A Harvard graduate student in journalism contacted me recently because he was writing a piece about the Openly Secular campaign for The Humanist (You can read his article here). For reasons that should be obvious to anyone who’s been following what I write, I’ve been a vocal and visible supporter of that campaign. I even agreed once to appear on CBS Sunday Morning to tell a little bit about the difficulties of openly identifying as a nonreligious person in a highly religious area. If you haven’t caught that before, you can watch that segment here.
The article in The Humanist also quotes four others including Todd Stiefel, who helped create and now leads the Openly Secular campaign, and David Silverman, who is among its many supporters but who objects to the choice of the name “Openly Secular” over the name “Openly Atheist.” Silverman’s contention, which I understand features prominently in his new book, Fighting God: An Atheist Manifesto for a Religious World, is that far more people in the United States are really atheists but won’t admit it. Either they aren’t aware that they’re atheists, or else they’re flat out lying about it. Either way, he seems to think he knows more about what they believe than they do.
Exactly what percentage of Americans does Silverman think are really atheists?
“This country is nearly 30 percent atheist today…”
Hold up. Wut?
Now, I’m a lifelong student of religion, particularly in its American varieties, and I have a fairly strong working sense of how prevalent atheism is within what is by all accounts the most religious post-industrial country in the world. And I know good and well that number is waaaay off. I asked him how he arrived at that outrageous statistic and this was his reply:
“As I describe in my book Fighting God, 42 million nones are 24% theistic… so that’s 32 million atheists. According to Barna, 22% of Christians (48 Million) see God as a metaphor for something real, like love or the universe. These are atheists too…”
Okay, back up just a second. I see two bold claims there which clearly don’t track with reality, and the bulk of his numbers (82 million total atheists) come from these two assertions. They are as follows:
1) 76% of the religiously unaffiliated in America are really atheists who just won’t admit it (that’s 32 million), and
2) Nearly a quarter of all people in the U.S. who call themselves Christians are really atheists as well (that’s another 48 million).
Let’s start with the first claim and figure out what’s going on with these numbers.
What Percentage of “the Nones” Believe in God?
According to the Pew Research Center, which published the now famous studies chronicling “the rise of the nones” (full report here), the total number of atheists and agnostics put together don’t make up more than 7% of the U.S. population—certainly not 30% like Silverman says. But he contends that many more people among the unaffiliated simply don’t self-identify as such, which necessitates that we take a closer look at the beliefs of “the nones.” So what percentage of the unaffiliated have some kind of belief in God?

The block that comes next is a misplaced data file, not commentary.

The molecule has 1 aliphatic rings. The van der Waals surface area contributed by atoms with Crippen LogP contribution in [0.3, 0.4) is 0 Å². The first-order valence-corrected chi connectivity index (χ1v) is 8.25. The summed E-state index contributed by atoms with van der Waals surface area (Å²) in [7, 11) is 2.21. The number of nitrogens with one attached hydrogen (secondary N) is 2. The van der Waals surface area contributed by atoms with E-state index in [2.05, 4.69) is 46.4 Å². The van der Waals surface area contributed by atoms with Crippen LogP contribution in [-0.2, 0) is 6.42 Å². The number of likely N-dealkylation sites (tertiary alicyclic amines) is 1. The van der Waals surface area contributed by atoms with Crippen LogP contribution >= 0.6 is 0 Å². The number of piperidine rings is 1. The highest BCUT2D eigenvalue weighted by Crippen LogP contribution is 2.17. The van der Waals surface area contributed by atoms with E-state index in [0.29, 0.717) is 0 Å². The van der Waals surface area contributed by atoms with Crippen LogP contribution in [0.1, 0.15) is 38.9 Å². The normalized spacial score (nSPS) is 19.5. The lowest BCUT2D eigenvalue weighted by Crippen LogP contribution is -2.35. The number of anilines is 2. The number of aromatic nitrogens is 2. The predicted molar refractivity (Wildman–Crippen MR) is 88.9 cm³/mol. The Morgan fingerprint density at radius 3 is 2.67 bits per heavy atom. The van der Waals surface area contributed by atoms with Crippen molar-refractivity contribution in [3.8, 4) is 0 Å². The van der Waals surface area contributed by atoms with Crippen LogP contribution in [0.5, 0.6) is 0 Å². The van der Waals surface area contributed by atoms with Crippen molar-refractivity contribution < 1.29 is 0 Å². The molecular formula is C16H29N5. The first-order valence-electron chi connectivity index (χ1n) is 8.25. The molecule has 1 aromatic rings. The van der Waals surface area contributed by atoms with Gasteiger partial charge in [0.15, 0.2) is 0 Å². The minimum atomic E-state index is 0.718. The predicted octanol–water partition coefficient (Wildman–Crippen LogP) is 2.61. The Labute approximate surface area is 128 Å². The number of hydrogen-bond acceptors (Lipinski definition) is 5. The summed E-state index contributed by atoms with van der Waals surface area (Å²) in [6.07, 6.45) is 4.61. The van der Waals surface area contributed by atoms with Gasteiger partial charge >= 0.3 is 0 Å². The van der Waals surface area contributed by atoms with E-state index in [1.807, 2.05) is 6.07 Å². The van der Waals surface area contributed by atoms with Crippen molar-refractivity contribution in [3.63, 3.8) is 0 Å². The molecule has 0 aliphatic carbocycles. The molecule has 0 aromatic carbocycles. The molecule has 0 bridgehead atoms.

First of all, the Pew study puts the percentage of Americans who don’t claim a religion at just under 23%. That would include, yes, atheists and agnostics, but also it would include anyone else who still believes in God but who no longer feels a loyalty to any of the brands of religion currently cluttering the religious landscape. Fortunately, their quantitative studies go into much more detail than that. According to Pew’s findings, 68% of the unaffiliated still “believe in God or universal spirit” (see table). Silverman is highly uncomfortable with that second category, but we’ll get to that in a second.
In order to not rely on only one religious survey group, I also asked the folks at the Public Religion Research Institute what their research says, and according to the director of their research,
“We found in a recent survey that 28% of religiously unaffiliated Americans believe in a personal God, 36% believe that God is an impersonal force and 28% say they do not believe in God.”
So they put the number of theistic nones at 64%, which essentially corroborates the data from Pew. Their numbers essentially agree, and are the mirror opposite of what Silverman argues in his first point.
So I asked him to provide the source of his assertion, and he pointed me to another study done by PRRI which he says indicates that 76% of the unaffiliated are really atheists and just won’t admit it. In the relevant question from that study, religiously unaffiliated respondents were asked:
In general would you describe yourself more as a religious person or as secular, that is someone who is NOT religious?
They were then offered a few options, the first of which were: Religious, Secular-not religious, Spiritual-not religious, or Other (fill-in-the-blank). When offered those options, 24% were religious, 52% identified as secular (either spiritual or not), and 24% identified as “atheist” or “agnostic.” So the two groups of “seculars” were lumped together in a way that didn’t distinguish from the spiritual/theists and the not-spiritual. You can see a screenshot of the relevant graphic from that study below.
From Silverman’s perspective, all respondents who picked the “secular” option—which includes that ubiquitous spiritual-but-not-religious crowd—are really atheists. One wonders what definition of atheism he is using here, and also what specific version of God a person must believe in before Silverman releases that person from the camp into which he wants to put nearly a third of all Americans. Again, we’ll get to that in a second.